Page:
[Oberon] PO2013 - Real time measurement

Paul Reed paulreed at paddedcell.com
Sat Mar 30 23:08:29 CET 2019

Hi Tomas,

> Looking at a simplified PIC prog by NW, it feeds signals from
> std PC parallel port at 0..5V.

I assume Prof. Wirth originally used a PC-based Oberon system to do PIC 
programming, but the PICL.Mod on his home page in the section "PICL: A 
Programming Language for the Microcontroller PIC" assumes the PIC is 
connected to the FPGA.  He added the RISC5's general-purpose I/O port 
with this in mind, I think.

I am not sure how he did the level conversion between 3.3V of the FPGA 
and 5V.  I am suggesting powering the PIC with 3.3V to avoid this 

Anyway, in https://inf.ethz.ch/personal/wirth/PICL/Sources/PICL.Mod.txt, 
procedure Reset(), he sets all gpio output registers to 0, and then sets 
the GPIO control bits 0 and 1 to set these pins to output.

In procedure bits(), he sends serial data to the PIC, least significant 
bit first, by setting the data bit value on GPIO bit 0 (connected to PIC 
RB7), and then toggling the clock on bit 1 (connected to PIC RB6).

Wirth's PICL.Mod code does not control the programming voltage on the 
MCLR pin of the PIC - I assume he did this with a manual switch.

But you could use GPIO bits 2 and 3 (setting them also to output) to 
control MCLR and RB3 on the PIC16F81x and set these according to the 
low-voltage programming entry sequence in section 2.4.1 on page 5 of the 
PIC16F818/819 Flash Memory Programming Specification:


This would also mean that you could reset the PIC from the FPGA, by 
toggling MCLR low.  You should still include a pull-up resistor on MCLR, 
and a pull-down resistor on RB3, so that these pins don't float when the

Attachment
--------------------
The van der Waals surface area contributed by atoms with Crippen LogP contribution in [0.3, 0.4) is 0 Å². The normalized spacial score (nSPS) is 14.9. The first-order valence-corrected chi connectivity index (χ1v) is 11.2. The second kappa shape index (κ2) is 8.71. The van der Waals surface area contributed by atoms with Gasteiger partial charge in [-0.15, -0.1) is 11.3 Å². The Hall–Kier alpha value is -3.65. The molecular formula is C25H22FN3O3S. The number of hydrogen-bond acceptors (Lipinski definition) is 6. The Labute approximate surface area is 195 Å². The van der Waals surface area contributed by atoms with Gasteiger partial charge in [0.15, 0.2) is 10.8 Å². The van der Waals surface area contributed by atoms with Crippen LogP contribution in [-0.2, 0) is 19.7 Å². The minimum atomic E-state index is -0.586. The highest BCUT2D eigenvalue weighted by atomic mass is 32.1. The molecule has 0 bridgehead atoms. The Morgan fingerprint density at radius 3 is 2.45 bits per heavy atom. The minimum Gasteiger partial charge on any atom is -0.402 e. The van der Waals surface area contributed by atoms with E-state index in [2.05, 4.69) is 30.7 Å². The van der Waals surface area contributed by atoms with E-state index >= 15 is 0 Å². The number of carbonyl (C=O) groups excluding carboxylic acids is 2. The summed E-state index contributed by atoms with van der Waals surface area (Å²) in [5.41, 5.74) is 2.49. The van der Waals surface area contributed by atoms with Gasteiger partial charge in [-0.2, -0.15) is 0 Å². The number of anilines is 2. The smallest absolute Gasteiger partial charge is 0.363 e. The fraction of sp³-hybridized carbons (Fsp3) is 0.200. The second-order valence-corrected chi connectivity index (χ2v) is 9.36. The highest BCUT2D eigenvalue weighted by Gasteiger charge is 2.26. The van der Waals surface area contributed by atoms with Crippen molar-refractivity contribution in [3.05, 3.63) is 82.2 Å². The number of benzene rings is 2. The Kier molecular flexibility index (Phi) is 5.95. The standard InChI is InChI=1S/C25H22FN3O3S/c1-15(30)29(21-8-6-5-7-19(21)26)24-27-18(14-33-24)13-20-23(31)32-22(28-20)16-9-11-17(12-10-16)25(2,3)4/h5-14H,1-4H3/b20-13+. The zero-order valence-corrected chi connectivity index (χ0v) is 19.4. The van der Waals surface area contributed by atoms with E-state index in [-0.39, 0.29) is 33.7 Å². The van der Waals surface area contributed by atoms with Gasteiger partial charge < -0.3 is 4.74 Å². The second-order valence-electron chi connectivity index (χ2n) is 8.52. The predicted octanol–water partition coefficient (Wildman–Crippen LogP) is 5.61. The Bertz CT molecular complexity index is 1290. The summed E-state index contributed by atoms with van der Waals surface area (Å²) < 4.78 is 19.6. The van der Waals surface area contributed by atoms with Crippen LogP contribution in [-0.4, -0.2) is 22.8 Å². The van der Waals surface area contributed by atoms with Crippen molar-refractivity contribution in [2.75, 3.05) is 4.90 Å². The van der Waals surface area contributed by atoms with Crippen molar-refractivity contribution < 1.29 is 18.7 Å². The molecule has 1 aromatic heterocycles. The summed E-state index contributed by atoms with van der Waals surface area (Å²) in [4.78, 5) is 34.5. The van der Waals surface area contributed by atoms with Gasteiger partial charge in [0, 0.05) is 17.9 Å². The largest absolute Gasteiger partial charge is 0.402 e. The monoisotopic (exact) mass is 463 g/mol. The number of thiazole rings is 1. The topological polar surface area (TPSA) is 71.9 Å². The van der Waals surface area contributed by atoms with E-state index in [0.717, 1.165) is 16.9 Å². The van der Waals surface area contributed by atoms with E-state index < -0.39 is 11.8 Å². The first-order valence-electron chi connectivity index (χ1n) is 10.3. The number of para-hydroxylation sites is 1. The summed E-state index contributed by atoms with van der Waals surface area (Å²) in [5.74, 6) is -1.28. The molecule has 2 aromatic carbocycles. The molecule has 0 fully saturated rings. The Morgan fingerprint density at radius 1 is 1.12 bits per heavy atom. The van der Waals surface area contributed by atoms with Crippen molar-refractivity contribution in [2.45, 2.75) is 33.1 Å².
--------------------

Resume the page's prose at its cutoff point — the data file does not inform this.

FPGA GPIO pins are set to input (or switched off).  The decoupling 
capacitor between Vdd and ground is always a good idea too.

You could also output a toggling value on another pin, say GPIO bit 4, 
and wire it to PIC RA7 (CLKI) to provide a clock to the PIC, for 
experimentation and testing - but a free-running clock is much better 
provided by a crystal and some capacitors (as shown in your diagram) or 
a 3.3V crystal oscillator (the output of which is simply wired to CLKI). 
  Or if you want to be really cheap you can use the internal RC 
oscillator (not very accurate).

You will have to understand how to program the configuration bits of the 
PIC in order to select the appropriate oscillator (and do other things 
like disable the watchdog timer, if you don't want to use it).

> Exception `MCLR' pin, which is driven 0/5/12V, not sure this is also
> applicable to newer PICs. Also not clear how to make 12V out of 5V.

The PIC programmers based on the old RS232 ports were able to do this 
because 0 and 1 were represented by about -12V and 12V, respectively 
(actually, anywhere between -3V and -25V, and anywhere between 3V and 
25V).  Scary.  But they were able to regulate to the required voltages 
using voltage regulators or Zener diodes.

I totally don't recommend doing this.  Just to be clear.  :)

> Low voltage may support programming in VDD operating range i.e. 2.0 to
> 5.5V (PIC16F8x), and requires `RB3' be pulled down by a resistor to 
> GND.
> So one more wire in addition to [MCLR]


> Exception seems `MCLR' to do bulk erase, VDD of 4.5V to 5.5V is
> required!

Actually it says that the three bulk erase commands need the whole chip 
to be powered at 4.5V-5.5V.  But you only need these if you use the code 
protection features.  (And by the way Wirth's code has some occasional 
strange sequences which are also related to code protection).

I would avoid code protection, but you could always build a special 5V 
programmer using a PIC, and then take the PIC out of the circuit and 
program it using your FPGA at 3.3V.  Unless you want it code-protected. 


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